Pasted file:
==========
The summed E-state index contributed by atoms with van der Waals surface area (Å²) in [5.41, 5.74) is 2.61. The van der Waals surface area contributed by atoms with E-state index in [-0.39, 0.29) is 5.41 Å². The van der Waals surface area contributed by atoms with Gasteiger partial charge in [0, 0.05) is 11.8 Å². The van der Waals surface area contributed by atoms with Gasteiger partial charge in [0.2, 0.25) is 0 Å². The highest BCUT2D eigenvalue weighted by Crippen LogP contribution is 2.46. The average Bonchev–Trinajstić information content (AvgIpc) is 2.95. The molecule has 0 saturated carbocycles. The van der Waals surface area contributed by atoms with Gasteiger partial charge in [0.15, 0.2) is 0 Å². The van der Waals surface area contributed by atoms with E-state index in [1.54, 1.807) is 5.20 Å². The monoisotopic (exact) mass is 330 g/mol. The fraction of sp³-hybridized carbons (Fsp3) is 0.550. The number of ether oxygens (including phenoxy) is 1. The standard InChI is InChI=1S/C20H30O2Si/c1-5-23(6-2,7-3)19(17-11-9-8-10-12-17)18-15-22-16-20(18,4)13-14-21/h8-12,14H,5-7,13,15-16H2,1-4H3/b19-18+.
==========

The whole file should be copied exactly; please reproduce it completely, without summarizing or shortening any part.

The summed E-state index contributed by atoms with van der Waals surface area (Å²) in [5.41, 5.74) is 2.61. The van der Waals surface area contributed by atoms with E-state index in [-0.39, 0.29) is 5.41 Å². The van der Waals surface area contributed by atoms with Gasteiger partial charge in [0, 0.05) is 11.8 Å². The van der Waals surface area contributed by atoms with Gasteiger partial charge in [0.2, 0.25) is 0 Å². The highest BCUT2D eigenvalue weighted by Crippen LogP contribution is 2.46. The average Bonchev–Trinajstić information content (AvgIpc) is 2.95. The molecule has 0 saturated carbocycles. The van der Waals surface area contributed by atoms with Gasteiger partial charge in [0.15, 0.2) is 0 Å². The van der Waals surface area contributed by atoms with E-state index in [1.54, 1.807) is 5.20 Å². The monoisotopic (exact) mass is 330 g/mol. The fraction of sp³-hybridized carbons (Fsp3) is 0.550. The number of ether oxygens (including phenoxy) is 1. The standard InChI is InChI=1S/C20H30O2Si/c1-5-23(6-2,7-3)19(17-11-9-8-10-12-17)18-15-22-16-20(18,4)13-14-21/h8-12,14H,5-7,13,15-16H2,1-4H3/b19-18+.